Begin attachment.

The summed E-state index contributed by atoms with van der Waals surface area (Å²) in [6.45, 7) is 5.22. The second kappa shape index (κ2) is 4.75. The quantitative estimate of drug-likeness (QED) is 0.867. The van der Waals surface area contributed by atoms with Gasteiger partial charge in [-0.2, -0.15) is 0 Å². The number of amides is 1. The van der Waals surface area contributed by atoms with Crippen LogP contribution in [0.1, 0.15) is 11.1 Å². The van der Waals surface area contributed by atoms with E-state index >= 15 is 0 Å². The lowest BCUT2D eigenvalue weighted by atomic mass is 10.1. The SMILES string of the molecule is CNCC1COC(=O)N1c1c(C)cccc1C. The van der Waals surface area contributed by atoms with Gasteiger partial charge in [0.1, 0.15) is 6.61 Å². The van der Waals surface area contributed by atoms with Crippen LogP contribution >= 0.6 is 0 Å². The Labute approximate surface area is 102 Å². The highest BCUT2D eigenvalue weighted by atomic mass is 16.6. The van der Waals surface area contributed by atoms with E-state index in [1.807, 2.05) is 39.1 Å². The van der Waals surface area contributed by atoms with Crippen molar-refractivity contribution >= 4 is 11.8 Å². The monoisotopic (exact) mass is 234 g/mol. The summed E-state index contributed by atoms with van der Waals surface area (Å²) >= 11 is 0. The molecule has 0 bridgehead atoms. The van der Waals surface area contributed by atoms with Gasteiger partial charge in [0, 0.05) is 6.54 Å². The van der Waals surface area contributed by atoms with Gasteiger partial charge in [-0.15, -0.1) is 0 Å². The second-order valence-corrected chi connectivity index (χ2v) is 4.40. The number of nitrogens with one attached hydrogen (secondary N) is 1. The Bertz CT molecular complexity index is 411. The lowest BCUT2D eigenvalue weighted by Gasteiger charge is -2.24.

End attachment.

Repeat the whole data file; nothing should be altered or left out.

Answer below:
The summed E-state index contributed by atoms with van der Waals surface area (Å²) in [6.45, 7) is 5.22. The second kappa shape index (κ2) is 4.75. The quantitative estimate of drug-likeness (QED) is 0.867. The van der Waals surface area contributed by atoms with Gasteiger partial charge in [-0.2, -0.15) is 0 Å². The number of amides is 1. The van der Waals surface area contributed by atoms with Crippen LogP contribution in [0.1, 0.15) is 11.1 Å². The van der Waals surface area contributed by atoms with E-state index >= 15 is 0 Å². The lowest BCUT2D eigenvalue weighted by atomic mass is 10.1. The SMILES string of the molecule is CNCC1COC(=O)N1c1c(C)cccc1C. The van der Waals surface area contributed by atoms with Gasteiger partial charge in [0.1, 0.15) is 6.61 Å². The van der Waals surface area contributed by atoms with Crippen LogP contribution >= 0.6 is 0 Å². The Labute approximate surface area is 102 Å². The highest BCUT2D eigenvalue weighted by atomic mass is 16.6. The van der Waals surface area contributed by atoms with E-state index in [1.807, 2.05) is 39.1 Å². The van der Waals surface area contributed by atoms with Crippen molar-refractivity contribution >= 4 is 11.8 Å². The monoisotopic (exact) mass is 234 g/mol. The summed E-state index contributed by atoms with van der Waals surface area (Å²) >= 11 is 0. The molecule has 0 bridgehead atoms. The van der Waals surface area contributed by atoms with Gasteiger partial charge in [0, 0.05) is 6.54 Å². The van der Waals surface area contributed by atoms with Gasteiger partial charge in [-0.15, -0.1) is 0 Å². The second-order valence-corrected chi connectivity index (χ2v) is 4.40. The number of nitrogens with one attached hydrogen (secondary N) is 1. The Bertz CT molecular complexity index is 411. The lowest BCUT2D eigenvalue weighted by Gasteiger charge is -2.24.